In mid-September 2002, the auditor emailed the school with a list of additional items that MDE needed to complete the audit.  The items included free- and reduced-lunch applications, calculated average daily membership for twelfth-grade students, adult learners, early kindergarten students, and original Continual Learning Plans (CLPs) for all students.

            In April 2003, MDE issued its audit report.  The cover letter for the report stated: “The audit findings indicate a decrease in general education revenue of $229,655.45 for the 2000-01 fiscal year and a decrease in compensatory revenue of $206, 247.60 for the 2001-02 school year.”[3] 

            According to the report, the audit included, but was not limited to, examination of the school calendar, length of student school day, manual monthly/daily attendance records, student transcripts, continuing learning plans, and education benefits applications.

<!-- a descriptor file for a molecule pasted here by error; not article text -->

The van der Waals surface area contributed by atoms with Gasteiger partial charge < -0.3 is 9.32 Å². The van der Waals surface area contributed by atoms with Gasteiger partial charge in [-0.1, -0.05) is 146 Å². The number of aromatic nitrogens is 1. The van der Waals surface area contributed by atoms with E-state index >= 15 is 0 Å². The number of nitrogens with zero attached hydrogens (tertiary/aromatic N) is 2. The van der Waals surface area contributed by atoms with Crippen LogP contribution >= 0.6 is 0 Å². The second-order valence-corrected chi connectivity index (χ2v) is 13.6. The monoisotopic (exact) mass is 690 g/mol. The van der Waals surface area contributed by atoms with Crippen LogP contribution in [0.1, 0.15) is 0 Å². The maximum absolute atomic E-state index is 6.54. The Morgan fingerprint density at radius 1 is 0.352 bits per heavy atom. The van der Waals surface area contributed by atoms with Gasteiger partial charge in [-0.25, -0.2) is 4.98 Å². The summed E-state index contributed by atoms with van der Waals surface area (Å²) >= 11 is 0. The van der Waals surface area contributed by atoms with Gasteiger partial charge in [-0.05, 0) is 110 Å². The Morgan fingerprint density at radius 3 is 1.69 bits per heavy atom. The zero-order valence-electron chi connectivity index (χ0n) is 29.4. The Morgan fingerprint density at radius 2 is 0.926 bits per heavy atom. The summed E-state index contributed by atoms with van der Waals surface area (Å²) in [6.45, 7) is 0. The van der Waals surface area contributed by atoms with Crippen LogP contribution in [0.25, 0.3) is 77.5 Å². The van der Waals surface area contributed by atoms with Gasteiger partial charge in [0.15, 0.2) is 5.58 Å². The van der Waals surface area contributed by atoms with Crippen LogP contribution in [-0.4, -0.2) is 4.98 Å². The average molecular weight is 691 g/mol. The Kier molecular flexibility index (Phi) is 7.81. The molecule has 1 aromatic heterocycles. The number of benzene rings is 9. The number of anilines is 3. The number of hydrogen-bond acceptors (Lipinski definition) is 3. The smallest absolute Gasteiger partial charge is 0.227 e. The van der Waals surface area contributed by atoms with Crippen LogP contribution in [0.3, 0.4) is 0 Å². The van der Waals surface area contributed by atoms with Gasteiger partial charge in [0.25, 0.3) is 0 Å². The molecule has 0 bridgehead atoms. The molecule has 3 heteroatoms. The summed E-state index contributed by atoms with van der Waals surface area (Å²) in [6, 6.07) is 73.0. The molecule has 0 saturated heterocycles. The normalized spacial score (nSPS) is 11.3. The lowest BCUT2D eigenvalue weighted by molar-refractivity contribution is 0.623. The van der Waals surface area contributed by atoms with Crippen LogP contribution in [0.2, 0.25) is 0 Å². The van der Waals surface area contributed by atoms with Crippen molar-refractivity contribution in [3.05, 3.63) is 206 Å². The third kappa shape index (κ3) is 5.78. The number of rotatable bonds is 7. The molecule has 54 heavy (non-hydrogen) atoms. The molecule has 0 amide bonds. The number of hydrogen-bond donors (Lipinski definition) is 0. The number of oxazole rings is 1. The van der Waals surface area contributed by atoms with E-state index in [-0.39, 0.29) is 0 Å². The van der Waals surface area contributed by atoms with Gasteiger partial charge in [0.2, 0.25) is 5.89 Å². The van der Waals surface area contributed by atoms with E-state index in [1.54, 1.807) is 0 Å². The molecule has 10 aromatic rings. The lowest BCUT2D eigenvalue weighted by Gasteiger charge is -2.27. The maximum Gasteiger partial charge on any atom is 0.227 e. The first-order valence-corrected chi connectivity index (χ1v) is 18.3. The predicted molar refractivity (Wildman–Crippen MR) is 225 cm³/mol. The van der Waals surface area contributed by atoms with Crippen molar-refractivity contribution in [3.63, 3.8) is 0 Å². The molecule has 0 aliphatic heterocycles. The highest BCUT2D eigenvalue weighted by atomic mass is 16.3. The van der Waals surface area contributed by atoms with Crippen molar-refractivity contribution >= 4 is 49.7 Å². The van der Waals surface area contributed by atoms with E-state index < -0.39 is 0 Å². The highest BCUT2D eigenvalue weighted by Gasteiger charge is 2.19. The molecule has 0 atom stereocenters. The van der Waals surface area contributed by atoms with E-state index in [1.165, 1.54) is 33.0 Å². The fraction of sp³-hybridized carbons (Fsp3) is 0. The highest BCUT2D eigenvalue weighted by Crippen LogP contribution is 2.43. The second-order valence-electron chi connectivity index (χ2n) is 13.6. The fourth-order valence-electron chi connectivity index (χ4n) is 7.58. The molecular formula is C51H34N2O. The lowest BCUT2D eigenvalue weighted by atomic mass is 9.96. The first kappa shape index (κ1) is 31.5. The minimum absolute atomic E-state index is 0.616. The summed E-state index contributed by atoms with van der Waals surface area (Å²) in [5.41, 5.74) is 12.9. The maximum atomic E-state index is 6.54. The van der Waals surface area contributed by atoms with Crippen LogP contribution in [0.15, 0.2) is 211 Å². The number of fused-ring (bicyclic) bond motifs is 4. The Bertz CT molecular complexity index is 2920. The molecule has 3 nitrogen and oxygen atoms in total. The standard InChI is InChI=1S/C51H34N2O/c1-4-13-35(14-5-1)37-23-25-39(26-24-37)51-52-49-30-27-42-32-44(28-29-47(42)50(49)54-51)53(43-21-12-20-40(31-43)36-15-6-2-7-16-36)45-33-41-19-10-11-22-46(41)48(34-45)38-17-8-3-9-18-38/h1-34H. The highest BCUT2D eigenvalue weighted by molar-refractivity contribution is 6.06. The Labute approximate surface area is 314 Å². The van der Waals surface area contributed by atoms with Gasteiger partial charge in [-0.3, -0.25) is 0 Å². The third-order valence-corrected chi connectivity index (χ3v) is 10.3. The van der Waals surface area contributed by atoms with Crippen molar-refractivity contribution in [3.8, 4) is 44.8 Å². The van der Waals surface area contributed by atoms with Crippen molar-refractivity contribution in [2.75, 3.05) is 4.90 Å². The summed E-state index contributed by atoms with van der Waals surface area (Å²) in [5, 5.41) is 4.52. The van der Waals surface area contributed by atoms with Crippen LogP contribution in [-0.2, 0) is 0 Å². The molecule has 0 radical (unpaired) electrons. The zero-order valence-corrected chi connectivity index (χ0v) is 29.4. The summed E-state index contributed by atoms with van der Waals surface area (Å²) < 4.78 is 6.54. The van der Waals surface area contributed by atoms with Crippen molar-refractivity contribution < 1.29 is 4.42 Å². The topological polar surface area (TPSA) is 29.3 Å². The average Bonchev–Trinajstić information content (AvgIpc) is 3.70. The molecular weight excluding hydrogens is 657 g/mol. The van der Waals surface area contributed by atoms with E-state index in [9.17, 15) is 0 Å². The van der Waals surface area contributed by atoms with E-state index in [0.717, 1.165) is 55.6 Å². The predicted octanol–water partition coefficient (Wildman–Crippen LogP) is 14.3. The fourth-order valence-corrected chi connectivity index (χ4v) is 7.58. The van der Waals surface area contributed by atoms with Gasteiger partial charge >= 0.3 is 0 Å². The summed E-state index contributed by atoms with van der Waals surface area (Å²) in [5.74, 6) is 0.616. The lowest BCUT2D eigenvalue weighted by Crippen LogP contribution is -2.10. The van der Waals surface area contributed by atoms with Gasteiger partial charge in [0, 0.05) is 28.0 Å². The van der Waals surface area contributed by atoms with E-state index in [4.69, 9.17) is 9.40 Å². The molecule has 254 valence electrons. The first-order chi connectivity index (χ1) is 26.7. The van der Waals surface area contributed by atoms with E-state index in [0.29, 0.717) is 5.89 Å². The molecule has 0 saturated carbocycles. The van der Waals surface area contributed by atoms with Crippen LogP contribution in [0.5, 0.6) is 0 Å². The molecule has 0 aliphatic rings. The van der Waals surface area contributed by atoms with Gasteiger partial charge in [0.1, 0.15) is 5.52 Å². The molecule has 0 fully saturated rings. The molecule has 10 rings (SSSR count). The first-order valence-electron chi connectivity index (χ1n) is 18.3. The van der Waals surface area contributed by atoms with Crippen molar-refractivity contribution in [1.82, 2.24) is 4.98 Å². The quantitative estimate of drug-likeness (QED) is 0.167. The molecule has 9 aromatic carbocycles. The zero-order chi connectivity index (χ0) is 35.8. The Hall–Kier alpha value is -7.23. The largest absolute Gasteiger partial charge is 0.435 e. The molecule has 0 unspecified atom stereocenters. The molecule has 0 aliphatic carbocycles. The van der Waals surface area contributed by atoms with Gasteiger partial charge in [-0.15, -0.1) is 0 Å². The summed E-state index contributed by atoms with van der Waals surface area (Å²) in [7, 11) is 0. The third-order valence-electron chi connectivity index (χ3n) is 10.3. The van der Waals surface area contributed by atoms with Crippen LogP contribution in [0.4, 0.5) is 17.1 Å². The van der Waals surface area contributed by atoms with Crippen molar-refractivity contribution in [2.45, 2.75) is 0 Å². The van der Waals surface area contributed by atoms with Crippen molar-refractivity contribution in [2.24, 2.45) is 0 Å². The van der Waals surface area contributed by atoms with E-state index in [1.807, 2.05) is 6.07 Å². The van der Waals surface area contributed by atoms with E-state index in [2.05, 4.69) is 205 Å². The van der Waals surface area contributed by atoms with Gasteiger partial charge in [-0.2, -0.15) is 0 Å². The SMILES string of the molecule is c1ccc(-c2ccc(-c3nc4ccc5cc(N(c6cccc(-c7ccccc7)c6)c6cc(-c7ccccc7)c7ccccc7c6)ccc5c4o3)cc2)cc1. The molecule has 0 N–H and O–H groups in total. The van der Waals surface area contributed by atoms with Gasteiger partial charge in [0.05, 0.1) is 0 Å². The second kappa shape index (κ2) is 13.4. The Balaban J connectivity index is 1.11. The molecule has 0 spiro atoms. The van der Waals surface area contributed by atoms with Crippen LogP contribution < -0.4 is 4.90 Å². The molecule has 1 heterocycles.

The report included five major findings and recommendations that (1) reduced the number of instructional days for students in grades K through 12 from 173 to 168 in the 2000-01 core school year; (2) reduced the number of instructional days from 38 to 30 for students in grades K–6 and 9–12 in the 2000-01 learning year; (3) reduced the number of instructional days for students in grades 7–8 from 38 to 29 in the 2000-01 learning year; (4) reduced the average daily membership by 48.09 students for the 2000-01 school year, and (5) decreased the total number of students eligible to receive reduced lunch by 5, and the number of students eligible to receive free lunch by 82 for calculating compensatory revenue for fiscal year 2001-02.  The audit report contains exhibits purporting to support each finding and an additional seven “General Comments” noting deficiencies in relator’s records, record keeping, and procedures.